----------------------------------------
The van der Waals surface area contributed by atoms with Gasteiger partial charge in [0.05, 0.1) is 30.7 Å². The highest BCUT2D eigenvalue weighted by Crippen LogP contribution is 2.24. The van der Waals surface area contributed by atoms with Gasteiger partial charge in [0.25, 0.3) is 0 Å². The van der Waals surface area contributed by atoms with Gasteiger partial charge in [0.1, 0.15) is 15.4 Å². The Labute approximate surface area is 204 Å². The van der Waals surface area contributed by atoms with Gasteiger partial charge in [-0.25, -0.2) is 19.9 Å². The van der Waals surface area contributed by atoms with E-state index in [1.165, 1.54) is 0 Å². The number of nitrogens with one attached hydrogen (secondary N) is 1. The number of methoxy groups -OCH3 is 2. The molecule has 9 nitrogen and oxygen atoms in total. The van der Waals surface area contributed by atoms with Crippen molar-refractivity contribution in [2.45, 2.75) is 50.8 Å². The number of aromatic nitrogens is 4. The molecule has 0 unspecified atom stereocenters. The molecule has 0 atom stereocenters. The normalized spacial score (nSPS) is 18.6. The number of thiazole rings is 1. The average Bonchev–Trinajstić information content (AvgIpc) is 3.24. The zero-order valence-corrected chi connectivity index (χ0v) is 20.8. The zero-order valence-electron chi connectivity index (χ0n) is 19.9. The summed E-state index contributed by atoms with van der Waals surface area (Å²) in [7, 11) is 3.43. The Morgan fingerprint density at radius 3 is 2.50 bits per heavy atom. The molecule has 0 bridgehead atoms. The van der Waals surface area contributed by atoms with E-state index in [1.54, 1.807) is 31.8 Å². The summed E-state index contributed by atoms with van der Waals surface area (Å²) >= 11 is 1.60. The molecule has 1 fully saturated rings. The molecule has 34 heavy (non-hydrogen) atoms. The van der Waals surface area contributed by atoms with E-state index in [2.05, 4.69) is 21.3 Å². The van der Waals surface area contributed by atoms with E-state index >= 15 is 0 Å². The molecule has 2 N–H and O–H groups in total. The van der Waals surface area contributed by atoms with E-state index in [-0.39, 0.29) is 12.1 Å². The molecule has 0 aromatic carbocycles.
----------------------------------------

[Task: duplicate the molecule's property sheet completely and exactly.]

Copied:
The van der Waals surface area contributed by atoms with Gasteiger partial charge in [0.05, 0.1) is 30.7 Å². The highest BCUT2D eigenvalue weighted by Crippen LogP contribution is 2.24. The van der Waals surface area contributed by atoms with Gasteiger partial charge in [0.25, 0.3) is 0 Å². The van der Waals surface area contributed by atoms with Gasteiger partial charge in [0.1, 0.15) is 15.4 Å². The Labute approximate surface area is 204 Å². The van der Waals surface area contributed by atoms with Gasteiger partial charge in [-0.25, -0.2) is 19.9 Å². The van der Waals surface area contributed by atoms with E-state index in [1.165, 1.54) is 0 Å². The number of nitrogens with one attached hydrogen (secondary N) is 1. The number of methoxy groups -OCH3 is 2. The molecule has 9 nitrogen and oxygen atoms in total. The van der Waals surface area contributed by atoms with Crippen molar-refractivity contribution in [2.45, 2.75) is 50.8 Å². The number of aromatic nitrogens is 4. The molecule has 0 unspecified atom stereocenters. The molecule has 0 atom stereocenters. The normalized spacial score (nSPS) is 18.6. The number of thiazole rings is 1. The average Bonchev–Trinajstić information content (AvgIpc) is 3.24. The zero-order valence-corrected chi connectivity index (χ0v) is 20.8. The zero-order valence-electron chi connectivity index (χ0n) is 19.9. The summed E-state index contributed by atoms with van der Waals surface area (Å²) in [7, 11) is 3.43. The Morgan fingerprint density at radius 3 is 2.50 bits per heavy atom. The molecule has 0 bridgehead atoms. The van der Waals surface area contributed by atoms with E-state index in [1.54, 1.807) is 31.8 Å². The summed E-state index contributed by atoms with van der Waals surface area (Å²) >= 11 is 1.60. The molecule has 1 fully saturated rings. The molecule has 34 heavy (non-hydrogen) atoms. The van der Waals surface area contributed by atoms with E-state index in [2.05, 4.69) is 21.3 Å². The van der Waals surface area contributed by atoms with E-state index >= 15 is 0 Å². The molecule has 2 N–H and O–H groups in total. The van der Waals surface area contributed by atoms with E-state index in [-0.39, 0.29) is 12.1 Å². The molecule has 0 aromatic carbocycles.